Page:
One of the more remarkable features of Johnson's dictionary project was his relationship to Lord Chesterfield, who promised patronage but delivered only verbal allegiance:I had long lamented, that we had no lawful standard of our language set up, for those to repair to, who might choose to speak and write it grammatically and correctly . . . . The time for discrimination seems to be now come. Toleration, adoption, and naturalization, have run their lengths. Good order and authority are now necessary. But where shall we find them, and at the same time the obedience due to them? We must have recourse to the old Roman expedient in times of confusion, and choose a Dictator. Upon this principle, I give my vote for Mr. Johnson to fill that great and arduous post. And I hereby declare that I make a total surrender of all my rights and privileges in the English language, as a freeborn British subject, so the said Mr. Johnson, during the term of his dictatorship. Nay, more; I will not only obey him, like an old Roman, as my dictator, but, like a modern Roman, I will implicitly believe in him as my pope, and hold him to be infallible while in the chair; but no longer. (The World. November 28, 1754; quoted in Finegan 23)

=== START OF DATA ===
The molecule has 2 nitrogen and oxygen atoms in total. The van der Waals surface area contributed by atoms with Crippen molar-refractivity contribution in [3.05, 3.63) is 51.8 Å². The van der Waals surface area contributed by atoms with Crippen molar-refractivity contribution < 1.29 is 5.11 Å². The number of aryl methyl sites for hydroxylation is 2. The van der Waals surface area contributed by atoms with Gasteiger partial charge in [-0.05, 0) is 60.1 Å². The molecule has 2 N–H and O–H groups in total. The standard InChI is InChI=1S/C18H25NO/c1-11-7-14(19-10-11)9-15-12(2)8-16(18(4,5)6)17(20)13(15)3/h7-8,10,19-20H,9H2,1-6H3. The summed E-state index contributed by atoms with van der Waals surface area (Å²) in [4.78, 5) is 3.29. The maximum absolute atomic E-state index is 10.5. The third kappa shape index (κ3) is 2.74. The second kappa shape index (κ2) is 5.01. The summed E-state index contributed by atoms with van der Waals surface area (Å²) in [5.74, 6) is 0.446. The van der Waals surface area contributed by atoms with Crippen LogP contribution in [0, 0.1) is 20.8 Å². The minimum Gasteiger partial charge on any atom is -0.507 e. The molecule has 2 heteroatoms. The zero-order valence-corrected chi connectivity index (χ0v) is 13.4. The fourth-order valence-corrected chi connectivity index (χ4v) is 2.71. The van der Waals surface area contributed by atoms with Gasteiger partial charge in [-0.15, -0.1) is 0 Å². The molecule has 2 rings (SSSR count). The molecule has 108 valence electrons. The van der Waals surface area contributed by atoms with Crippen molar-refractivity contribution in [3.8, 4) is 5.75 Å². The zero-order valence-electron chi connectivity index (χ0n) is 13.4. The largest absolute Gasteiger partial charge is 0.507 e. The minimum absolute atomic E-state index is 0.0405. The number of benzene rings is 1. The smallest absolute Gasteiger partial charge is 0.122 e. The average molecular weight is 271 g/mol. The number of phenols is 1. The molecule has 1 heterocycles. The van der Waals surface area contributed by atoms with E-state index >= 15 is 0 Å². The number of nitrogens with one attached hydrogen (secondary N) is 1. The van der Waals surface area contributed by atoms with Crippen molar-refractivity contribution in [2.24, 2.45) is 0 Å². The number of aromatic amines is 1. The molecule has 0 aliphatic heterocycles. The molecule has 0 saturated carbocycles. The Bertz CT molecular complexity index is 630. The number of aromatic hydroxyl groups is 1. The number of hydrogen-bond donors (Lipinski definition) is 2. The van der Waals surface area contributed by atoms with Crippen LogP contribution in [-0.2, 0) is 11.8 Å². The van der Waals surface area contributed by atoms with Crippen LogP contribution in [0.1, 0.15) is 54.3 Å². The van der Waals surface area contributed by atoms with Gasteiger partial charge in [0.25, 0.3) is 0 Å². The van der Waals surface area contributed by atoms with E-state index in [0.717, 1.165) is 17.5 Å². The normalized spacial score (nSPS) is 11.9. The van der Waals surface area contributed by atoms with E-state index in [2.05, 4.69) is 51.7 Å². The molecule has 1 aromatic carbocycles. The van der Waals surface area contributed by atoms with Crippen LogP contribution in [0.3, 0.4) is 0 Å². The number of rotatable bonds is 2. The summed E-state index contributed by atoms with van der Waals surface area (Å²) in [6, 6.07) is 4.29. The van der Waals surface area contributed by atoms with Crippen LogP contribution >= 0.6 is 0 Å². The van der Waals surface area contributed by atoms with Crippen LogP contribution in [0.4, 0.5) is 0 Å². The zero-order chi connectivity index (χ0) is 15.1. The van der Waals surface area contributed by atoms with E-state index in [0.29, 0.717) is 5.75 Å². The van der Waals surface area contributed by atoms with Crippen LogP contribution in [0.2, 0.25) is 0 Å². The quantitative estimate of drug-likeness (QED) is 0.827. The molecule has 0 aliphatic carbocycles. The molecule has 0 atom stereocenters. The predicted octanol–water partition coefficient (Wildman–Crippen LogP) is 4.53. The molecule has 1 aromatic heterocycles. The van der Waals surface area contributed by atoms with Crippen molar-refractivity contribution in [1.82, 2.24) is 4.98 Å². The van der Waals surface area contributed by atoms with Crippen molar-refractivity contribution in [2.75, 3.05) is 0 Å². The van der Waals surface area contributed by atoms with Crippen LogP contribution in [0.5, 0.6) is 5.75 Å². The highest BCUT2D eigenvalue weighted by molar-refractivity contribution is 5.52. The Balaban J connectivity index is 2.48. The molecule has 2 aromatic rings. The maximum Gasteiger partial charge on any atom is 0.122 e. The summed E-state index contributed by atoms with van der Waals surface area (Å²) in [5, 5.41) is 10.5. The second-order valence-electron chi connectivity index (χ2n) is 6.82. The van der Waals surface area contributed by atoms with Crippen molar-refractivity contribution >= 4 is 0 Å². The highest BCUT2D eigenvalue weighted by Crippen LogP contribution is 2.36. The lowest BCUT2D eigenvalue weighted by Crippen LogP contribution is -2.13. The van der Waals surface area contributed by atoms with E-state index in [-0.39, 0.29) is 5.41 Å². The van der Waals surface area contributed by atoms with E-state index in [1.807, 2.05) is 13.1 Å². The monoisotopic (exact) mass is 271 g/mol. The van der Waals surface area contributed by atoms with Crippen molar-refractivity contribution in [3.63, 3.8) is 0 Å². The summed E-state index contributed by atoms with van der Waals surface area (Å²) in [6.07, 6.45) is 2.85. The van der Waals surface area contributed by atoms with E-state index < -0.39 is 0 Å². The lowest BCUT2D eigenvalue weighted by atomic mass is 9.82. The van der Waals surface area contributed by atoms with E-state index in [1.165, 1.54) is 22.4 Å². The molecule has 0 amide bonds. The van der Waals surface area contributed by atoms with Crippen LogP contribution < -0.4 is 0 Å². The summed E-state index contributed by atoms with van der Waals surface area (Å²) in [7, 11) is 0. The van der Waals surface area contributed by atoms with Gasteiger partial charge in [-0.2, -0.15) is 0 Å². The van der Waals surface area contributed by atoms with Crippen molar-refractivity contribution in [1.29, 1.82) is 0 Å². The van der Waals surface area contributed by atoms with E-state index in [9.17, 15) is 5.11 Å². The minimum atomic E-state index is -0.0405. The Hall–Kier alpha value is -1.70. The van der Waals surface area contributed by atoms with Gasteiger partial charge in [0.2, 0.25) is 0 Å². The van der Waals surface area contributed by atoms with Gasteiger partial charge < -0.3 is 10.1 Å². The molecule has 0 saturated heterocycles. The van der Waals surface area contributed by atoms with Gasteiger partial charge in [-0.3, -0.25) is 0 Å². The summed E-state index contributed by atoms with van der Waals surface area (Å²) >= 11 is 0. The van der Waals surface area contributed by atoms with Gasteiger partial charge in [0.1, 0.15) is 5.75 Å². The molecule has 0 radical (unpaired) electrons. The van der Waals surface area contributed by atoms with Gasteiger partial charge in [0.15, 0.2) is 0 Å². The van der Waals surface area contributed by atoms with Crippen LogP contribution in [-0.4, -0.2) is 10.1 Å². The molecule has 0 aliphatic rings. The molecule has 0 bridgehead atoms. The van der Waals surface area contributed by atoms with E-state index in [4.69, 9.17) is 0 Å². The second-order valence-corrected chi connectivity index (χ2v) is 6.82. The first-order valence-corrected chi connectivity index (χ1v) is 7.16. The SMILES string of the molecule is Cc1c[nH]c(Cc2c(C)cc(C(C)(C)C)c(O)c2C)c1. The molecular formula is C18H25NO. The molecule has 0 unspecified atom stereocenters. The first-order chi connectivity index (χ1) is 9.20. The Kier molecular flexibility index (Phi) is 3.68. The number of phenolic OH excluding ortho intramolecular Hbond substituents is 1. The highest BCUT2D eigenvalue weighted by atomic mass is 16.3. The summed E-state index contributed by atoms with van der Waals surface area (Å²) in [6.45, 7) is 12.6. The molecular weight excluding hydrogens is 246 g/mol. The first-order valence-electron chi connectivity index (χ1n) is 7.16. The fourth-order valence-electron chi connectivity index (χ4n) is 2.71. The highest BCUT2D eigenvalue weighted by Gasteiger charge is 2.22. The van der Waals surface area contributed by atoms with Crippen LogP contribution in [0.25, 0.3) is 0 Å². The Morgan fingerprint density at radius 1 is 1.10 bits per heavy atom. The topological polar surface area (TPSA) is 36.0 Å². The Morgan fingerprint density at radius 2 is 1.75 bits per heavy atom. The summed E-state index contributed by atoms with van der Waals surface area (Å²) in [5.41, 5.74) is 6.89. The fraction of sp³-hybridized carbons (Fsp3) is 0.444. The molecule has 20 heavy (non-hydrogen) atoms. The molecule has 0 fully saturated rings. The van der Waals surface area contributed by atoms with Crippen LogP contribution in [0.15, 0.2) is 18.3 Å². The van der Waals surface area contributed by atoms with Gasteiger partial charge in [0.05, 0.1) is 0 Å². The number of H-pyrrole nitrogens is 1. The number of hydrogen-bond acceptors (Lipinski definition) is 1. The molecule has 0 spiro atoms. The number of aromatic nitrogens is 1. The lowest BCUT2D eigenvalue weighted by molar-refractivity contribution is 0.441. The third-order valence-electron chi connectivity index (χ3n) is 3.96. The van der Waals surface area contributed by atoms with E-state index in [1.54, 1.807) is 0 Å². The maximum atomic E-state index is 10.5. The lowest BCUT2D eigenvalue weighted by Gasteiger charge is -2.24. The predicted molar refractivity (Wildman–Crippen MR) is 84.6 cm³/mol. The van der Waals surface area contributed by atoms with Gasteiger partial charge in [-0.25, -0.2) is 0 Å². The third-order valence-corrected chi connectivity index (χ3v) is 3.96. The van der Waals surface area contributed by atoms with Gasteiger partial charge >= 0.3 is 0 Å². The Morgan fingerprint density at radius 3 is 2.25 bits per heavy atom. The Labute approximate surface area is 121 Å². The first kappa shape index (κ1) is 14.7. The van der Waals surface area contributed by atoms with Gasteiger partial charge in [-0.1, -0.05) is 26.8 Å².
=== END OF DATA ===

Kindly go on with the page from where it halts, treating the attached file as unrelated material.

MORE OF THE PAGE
Johnson's Dictionary was an important touchstone for Noah Webster in his development of An American Dictionary of the English Language.